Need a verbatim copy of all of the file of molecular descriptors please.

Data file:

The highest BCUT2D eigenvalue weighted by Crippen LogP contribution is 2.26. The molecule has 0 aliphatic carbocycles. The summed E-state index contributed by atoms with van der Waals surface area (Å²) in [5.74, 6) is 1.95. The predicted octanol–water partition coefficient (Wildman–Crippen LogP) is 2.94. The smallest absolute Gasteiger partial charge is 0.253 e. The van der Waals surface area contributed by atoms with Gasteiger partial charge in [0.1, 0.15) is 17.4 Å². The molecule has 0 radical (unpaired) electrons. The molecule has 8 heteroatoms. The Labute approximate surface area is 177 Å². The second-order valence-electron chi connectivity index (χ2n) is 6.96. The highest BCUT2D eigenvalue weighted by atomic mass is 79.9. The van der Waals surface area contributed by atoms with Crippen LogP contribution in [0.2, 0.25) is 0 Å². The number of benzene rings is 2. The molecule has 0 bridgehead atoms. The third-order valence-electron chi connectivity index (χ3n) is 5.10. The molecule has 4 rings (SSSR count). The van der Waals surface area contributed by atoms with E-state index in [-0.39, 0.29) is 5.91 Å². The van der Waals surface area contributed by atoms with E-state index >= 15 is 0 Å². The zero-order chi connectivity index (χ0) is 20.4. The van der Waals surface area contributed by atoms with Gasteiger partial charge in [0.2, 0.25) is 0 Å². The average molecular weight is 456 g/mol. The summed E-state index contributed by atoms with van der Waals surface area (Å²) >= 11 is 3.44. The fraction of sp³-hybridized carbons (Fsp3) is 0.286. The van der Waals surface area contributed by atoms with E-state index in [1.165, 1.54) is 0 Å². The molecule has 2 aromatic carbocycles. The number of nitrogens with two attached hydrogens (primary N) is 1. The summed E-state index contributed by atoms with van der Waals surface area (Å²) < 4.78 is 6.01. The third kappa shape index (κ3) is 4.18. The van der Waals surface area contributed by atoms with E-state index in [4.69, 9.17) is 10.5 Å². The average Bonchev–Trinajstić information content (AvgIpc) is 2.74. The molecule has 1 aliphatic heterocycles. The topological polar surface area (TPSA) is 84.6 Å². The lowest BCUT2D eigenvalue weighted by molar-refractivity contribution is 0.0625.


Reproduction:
The highest BCUT2D eigenvalue weighted by Crippen LogP contribution is 2.26. The molecule has 0 aliphatic carbocycles. The summed E-state index contributed by atoms with van der Waals surface area (Å²) in [5.74, 6) is 1.95. The predicted octanol–water partition coefficient (Wildman–Crippen LogP) is 2.94. The smallest absolute Gasteiger partial charge is 0.253 e. The van der Waals surface area contributed by atoms with Gasteiger partial charge in [0.1, 0.15) is 17.4 Å². The molecule has 0 radical (unpaired) electrons. The molecule has 8 heteroatoms. The Labute approximate surface area is 177 Å². The second-order valence-electron chi connectivity index (χ2n) is 6.96. The highest BCUT2D eigenvalue weighted by atomic mass is 79.9. The van der Waals surface area contributed by atoms with Crippen LogP contribution in [0.2, 0.25) is 0 Å². The number of benzene rings is 2. The molecule has 0 bridgehead atoms. The third-order valence-electron chi connectivity index (χ3n) is 5.10. The molecule has 4 rings (SSSR count). The van der Waals surface area contributed by atoms with E-state index in [-0.39, 0.29) is 5.91 Å². The van der Waals surface area contributed by atoms with E-state index >= 15 is 0 Å². The zero-order chi connectivity index (χ0) is 20.4. The van der Waals surface area contributed by atoms with Gasteiger partial charge in [0.2, 0.25) is 0 Å². The average molecular weight is 456 g/mol. The summed E-state index contributed by atoms with van der Waals surface area (Å²) >= 11 is 3.44. The fraction of sp³-hybridized carbons (Fsp3) is 0.286. The van der Waals surface area contributed by atoms with E-state index in [1.165, 1.54) is 0 Å². The molecule has 2 aromatic carbocycles. The number of nitrogens with two attached hydrogens (primary N) is 1. The summed E-state index contributed by atoms with van der Waals surface area (Å²) < 4.78 is 6.01. The third kappa shape index (κ3) is 4.18. The van der Waals surface area contributed by atoms with E-state index in [4.69, 9.17) is 10.5 Å². The average Bonchev–Trinajstić information content (AvgIpc) is 2.74. The molecule has 1 aliphatic heterocycles. The topological polar surface area (TPSA) is 84.6 Å². The lowest BCUT2D eigenvalue weighted by molar-refractivity contribution is 0.0625.